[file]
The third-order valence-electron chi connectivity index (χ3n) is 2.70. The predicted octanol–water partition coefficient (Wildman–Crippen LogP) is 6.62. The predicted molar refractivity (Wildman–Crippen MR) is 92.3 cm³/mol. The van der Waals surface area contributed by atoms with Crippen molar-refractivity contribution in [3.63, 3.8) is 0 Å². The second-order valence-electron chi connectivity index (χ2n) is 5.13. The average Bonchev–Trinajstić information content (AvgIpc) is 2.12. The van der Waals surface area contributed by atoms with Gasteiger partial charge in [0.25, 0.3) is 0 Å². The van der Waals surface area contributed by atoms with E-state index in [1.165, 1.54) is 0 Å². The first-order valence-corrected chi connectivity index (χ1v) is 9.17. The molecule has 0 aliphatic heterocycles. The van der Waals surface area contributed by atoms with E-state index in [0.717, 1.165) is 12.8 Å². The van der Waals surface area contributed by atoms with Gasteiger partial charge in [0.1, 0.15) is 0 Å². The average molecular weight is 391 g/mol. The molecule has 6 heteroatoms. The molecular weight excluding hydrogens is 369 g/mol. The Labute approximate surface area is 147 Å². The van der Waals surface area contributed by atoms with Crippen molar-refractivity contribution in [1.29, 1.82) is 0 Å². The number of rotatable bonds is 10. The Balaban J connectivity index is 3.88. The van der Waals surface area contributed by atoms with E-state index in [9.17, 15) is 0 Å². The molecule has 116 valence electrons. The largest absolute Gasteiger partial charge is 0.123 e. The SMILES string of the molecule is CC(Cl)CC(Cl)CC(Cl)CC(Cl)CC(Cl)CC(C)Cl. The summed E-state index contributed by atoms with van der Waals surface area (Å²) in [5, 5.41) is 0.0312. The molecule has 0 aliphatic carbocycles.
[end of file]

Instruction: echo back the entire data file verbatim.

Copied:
The third-order valence-electron chi connectivity index (χ3n) is 2.70. The predicted octanol–water partition coefficient (Wildman–Crippen LogP) is 6.62. The predicted molar refractivity (Wildman–Crippen MR) is 92.3 cm³/mol. The van der Waals surface area contributed by atoms with Crippen molar-refractivity contribution in [3.63, 3.8) is 0 Å². The second-order valence-electron chi connectivity index (χ2n) is 5.13. The average Bonchev–Trinajstić information content (AvgIpc) is 2.12. The van der Waals surface area contributed by atoms with Gasteiger partial charge in [0.25, 0.3) is 0 Å². The van der Waals surface area contributed by atoms with E-state index in [1.165, 1.54) is 0 Å². The first-order valence-corrected chi connectivity index (χ1v) is 9.17. The molecule has 0 aliphatic heterocycles. The van der Waals surface area contributed by atoms with E-state index in [0.717, 1.165) is 12.8 Å². The van der Waals surface area contributed by atoms with Gasteiger partial charge in [0.1, 0.15) is 0 Å². The average molecular weight is 391 g/mol. The molecule has 6 heteroatoms. The molecular weight excluding hydrogens is 369 g/mol. The Labute approximate surface area is 147 Å². The van der Waals surface area contributed by atoms with Crippen molar-refractivity contribution in [1.29, 1.82) is 0 Å². The number of rotatable bonds is 10. The Balaban J connectivity index is 3.88. The van der Waals surface area contributed by atoms with E-state index in [9.17, 15) is 0 Å². The molecule has 116 valence electrons. The largest absolute Gasteiger partial charge is 0.123 e. The SMILES string of the molecule is CC(Cl)CC(Cl)CC(Cl)CC(Cl)CC(Cl)CC(C)Cl. The summed E-state index contributed by atoms with van der Waals surface area (Å²) in [5, 5.41) is 0.0312. The molecule has 0 aliphatic carbocycles.